Joint pain is a very common problem with many possible causes - but it's usually a result of injury or arthritis.
The information and advice on this page should not be used to self-diagnose your condition, but it should give you a better idea of what is causing your pain and what you should do.
- pain in just one joint
- pain in many joints
Pain in just one joint
Of all the joints, the knee joint is probably the most frequently damaged and the most susceptible to pain. But knee pain isn't always a joint problem. Learn about the most common causes of knee pain and what you should do.
The most common and more unusual causes of pain in a single joint are described below.
Worsening of osteoarthritis
In older people, joint pain that gets steadily worse is usually a sign of osteoarthritis, which is the most common type of arthritis in the UK. It may affect just one joint, or many. Read more about the symptoms of osteoarthritis.
Osteoarthritis causes pain and stiffness because it damages the protective surface of the bones and cause mild swelling of the tissues in and around the joint.
It can sometimes affect younger people, especially those who are overweight or those who have had serious injuries to the joint in the past.
You should see your doctor if you think this is the cause of your joint pain.
Inflammation of the joint lining
If you've injured the joint recently and it suddenly becomes painful again, the cause could be inflammation of the thin layer of tissue lining the joints and tendons - a condition called traumatic synovitis. It usually does not to cause any redness or heat.
You should be able to manage injury-related swelling at home with anti-inflammatories, an icepack and rest.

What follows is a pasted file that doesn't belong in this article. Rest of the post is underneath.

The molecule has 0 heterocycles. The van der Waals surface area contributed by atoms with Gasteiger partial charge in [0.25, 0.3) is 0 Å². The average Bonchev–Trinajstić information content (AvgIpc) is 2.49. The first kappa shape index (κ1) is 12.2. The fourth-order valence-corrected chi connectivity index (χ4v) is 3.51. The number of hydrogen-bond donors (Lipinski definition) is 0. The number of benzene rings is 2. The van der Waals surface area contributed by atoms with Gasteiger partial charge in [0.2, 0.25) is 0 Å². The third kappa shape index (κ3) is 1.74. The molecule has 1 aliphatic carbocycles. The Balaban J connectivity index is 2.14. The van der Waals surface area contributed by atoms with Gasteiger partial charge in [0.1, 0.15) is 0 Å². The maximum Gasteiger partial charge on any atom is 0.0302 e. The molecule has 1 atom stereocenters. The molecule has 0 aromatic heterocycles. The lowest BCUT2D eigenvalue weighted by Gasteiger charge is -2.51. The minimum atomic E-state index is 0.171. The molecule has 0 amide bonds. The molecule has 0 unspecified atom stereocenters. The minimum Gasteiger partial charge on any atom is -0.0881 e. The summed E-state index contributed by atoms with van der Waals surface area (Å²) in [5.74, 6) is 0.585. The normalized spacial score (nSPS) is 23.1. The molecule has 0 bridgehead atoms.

Gout or pseudogout
If the skin over the joint is hot and red, and the pain comes in repeated attacks, the cause is likely to be gout or pseudogout, which are types of arthritis.
Gout is caused by a build-up of uric acid (a waste product) in the body. Uric acid builds up if the kidneys do not excrete it properly or if too much is produced.
If the level becomes very high, crystals form in the joints. The crystals cause the joints to become inflamed and severely painful. You will barely be able to move the joint and may have a slight fever.
Gout usually affects the joint of the big toe first, before affecting other joints. It's important to correctly diagnose gout, as treatment will prevent future attacks of joint pain and disability.
Pseudogout is a similar condition to gout, in that crystals of calcium are deposited in and around the joint. However, unlike gout, pseudogout can affect the knee joint first.
You should see your doctor if you think you have either condition.
Damage to the cartilage at the back of the kneecap
Knee pain that feels worse when going up or down stairs could be a sign of a damaged kneecap – a condition called chondromalacia patellae. This shouldn't cause any redness or heat around the knee.
The cause is not really understood, but it can be linked to overuse of the knee.
You can treat this problem yourself with anti-inflammatories, an icepack and rest.
Bleeding into the joint space
If you have recently had an injury to the knee joint, such as a torn ligament or knee fracture, it may cause bleeding into the joint spaces. This is known as haemarthrosis.
This is more likely to happen to people on anticoagulants, such as warfarin.